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comparative religion

By Diogenes (bio - articles ) | Apr 30, 2007

The Washington Post reports-- and contributes to-- a lot of muttering about the fact the 5 Supreme Court justices who composed the majority in the partial-birth abortion case are all Catholics.

Is it dangerous for public figures to bring their religious beliefs into public life? Much chin-scratching on that issue, with a scholar named Mark Silk trying to find consensus:

Speaking generally rather than to the case at hand, Silk said Americans want balance in their public officials. "We want people of faith, but we don't want them making decisions based on their faith."

Thank you, Washington Post. Now we pick up the day's New York Times, noticing the front-page photo, above the fold, of a presidential candidate speaking in a church. The candidate, the caption notes, "cast his presidential campaign in biblical terms."

"It is difficult to tell," the Times story says, "whether [the candidate's] religious and political beliefs are fused or simply run parallel."

But oddly enough, the Times story carries not a single quote from a skeptic worrying about religious influence, or a scholar questioning whether it's proper for a politician to impose his personal beliefs on the public. When Barack Obama does it, it's OK.

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  • Posted by: - May. 03, 2007 12:04 AM ET USA

    The Times knows, and perhaps many in the pews know it's all for show. These churches and the welcome the pro-abortion politicians receive there are the political cover they want for their own agenda. I'm still waiting for Barack Obama to talk about how Christ changed his life, It's not that observers deny that Obama is Christian, it's that Obama himself never mentions any aspect of Christianity outside of its utility to the Democratic party. It's a tool to be used by cynical pols.

  • Posted by: - Apr. 30, 2007 10:19 PM ET USA

    I always ask: Why it is the Catholics, of all religions, that is allowed to be spit upon, and in return we always turn the other cheek? Hmm...maybe therein lies the answer..

  • Posted by: - Apr. 30, 2007 7:31 PM ET USA

    "a lot of muttering... are all Catholics." In spite of the fact that this country is built on the foundation of "reformation theology" that is, what one could call "the theology of the individual," in spite of the fact of all the damage that defective Catholics like Ted Kennedy and John Kerry (God have mercy!) have done to the vision of the founding fathers..., I predict that one day because of this it will be written that Catholics saved this country! May God get the glory! Ave...

  • Posted by: - Apr. 30, 2007 6:40 PM ET USA

    As far as I'm, concerned, the only politician worth considering is one who tells us what his/her religious beliefs are and has a track record of voting in concert with those religious beliefs. If anyone finds such a person who is running for President in the 2008 election please let me know. I think I know of one, but I'm still evaluating. Even those who come close to taking a moral stance generally cop out by saying "people should be free to choose" ....choose immorality?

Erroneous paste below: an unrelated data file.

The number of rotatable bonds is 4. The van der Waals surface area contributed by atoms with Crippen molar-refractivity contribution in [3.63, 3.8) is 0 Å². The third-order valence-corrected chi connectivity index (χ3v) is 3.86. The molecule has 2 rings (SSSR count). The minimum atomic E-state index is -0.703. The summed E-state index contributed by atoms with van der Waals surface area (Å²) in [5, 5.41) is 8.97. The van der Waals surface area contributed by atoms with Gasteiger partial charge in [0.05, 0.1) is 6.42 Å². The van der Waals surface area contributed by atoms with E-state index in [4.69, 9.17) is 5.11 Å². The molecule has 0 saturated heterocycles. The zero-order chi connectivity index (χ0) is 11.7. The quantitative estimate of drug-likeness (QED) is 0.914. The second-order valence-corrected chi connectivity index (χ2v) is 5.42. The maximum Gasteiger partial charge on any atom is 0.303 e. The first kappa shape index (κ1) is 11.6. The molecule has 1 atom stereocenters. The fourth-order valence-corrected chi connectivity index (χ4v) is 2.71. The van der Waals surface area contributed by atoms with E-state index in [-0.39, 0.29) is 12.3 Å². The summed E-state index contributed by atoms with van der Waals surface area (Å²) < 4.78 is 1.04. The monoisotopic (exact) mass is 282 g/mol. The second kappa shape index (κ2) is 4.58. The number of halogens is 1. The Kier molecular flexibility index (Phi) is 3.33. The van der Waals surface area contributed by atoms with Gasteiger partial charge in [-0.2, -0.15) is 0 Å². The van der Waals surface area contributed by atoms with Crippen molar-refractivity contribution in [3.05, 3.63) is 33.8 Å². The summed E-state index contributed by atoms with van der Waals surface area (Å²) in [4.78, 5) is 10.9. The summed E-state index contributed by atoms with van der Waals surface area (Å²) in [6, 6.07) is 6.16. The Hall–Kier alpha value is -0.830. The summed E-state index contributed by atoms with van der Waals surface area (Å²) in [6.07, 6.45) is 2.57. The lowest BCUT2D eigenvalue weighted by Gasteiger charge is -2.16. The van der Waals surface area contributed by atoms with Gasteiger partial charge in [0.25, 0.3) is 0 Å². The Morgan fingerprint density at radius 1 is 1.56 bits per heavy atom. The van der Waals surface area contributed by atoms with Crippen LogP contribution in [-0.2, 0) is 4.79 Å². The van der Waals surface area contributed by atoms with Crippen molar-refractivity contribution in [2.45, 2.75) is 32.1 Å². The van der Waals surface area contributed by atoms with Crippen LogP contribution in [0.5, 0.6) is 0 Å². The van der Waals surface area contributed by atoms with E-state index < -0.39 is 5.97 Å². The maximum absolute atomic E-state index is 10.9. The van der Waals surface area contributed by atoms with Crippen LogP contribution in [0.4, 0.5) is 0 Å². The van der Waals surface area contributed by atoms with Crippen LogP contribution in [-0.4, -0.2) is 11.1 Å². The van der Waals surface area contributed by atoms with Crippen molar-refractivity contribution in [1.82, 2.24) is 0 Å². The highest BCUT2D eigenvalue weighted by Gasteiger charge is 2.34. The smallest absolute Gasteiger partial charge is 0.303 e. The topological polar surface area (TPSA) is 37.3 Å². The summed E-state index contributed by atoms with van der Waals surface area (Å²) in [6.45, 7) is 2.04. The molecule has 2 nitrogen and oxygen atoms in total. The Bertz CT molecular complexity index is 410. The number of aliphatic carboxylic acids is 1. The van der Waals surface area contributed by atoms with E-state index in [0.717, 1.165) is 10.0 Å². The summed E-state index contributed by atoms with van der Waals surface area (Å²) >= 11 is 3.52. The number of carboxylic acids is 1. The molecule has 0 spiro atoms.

• Posted by: - Apr. 30, 2007 3:46 PM ET USA

    Keep in mind the unofficial slaogan of the NY Daily Tass; "All the news that's fit to tint."

  • Posted by: - Apr. 30, 2007 11:40 AM ET USA

    I believe it was G.K. Chesterton who said something that seems appropriate to observe about the NY Times, Obama, probably most Protestants, many if not most Catholic politicians, and so many nominally Catholic institutions : When you study comparative religions you become comparatively religious.

  • Posted by: - Apr. 30, 2007 10:05 AM ET USA

    Kingship, Majesty, Magisterial, these are all foreign terms when comparatively linking today's religion (sacred as long as it is fair and balanced). Equal, no; Democracy, no--This is not faith, never was, and never will be. The good King, maybe. Faith is patriarchial, make no doubt. Yes, faith is a big tent, but, we in the litle seats He in the big one. Father, children; Shepherd, lambs. Faith follows. If we were to glorify Him rather than ourselves more, then perspectives could be corrected.

  • Posted by: - Apr. 30, 2007 10:00 AM ET USA

    There was a good essay in the Wall Street Journal opinion section about the left's attack of the justices. It is an engaging read.

  • Posted by: - Apr. 30, 2007 9:11 AM ET USA

    Of course you’re going to have problems when your religion is a marketing whore. But our politicians aren’t the only ones doing it. It has also crept its way into our “Catholic” colleges and universities, and, dare say, some pastoral, priestly, and episcopal (notice not Magisterial) policies and decisions. Heck, the whole “spirit of Vat II” is a way to market error and highjack religious sentiment and instinct with an undefined but influential Church “authority”. Where is humility before Truth?

  • Posted by: - Apr. 30, 2007 8:43 AM ET USA

    You know, I rather like Barack Obama. He and I agree on virtually nothing and, of course, he is pro-abortion, but at least when he speaks I don't hear the sneering, lying, holier than everyone sanctimony I hear from the other Democrat candidates. Sen. Obama apparently believes what he says and I believe he is an honest man. He is a breath of fresh air on the Democrat side.

  • Posted by: - Apr. 30, 2007 8:41 AM ET USA

    Could that possibly mean that the liberally-tainted media is guilty of hypocrisy--that decisions that may be based on the most intimate and profound religious values are suspect if they are done by conservatives who are also following the Constitution; but shallow religious bombast is perfectly fine if uttered in a cynical move to gain votes when pronounced by a liberal? That would make the media accomplices in mendacity.

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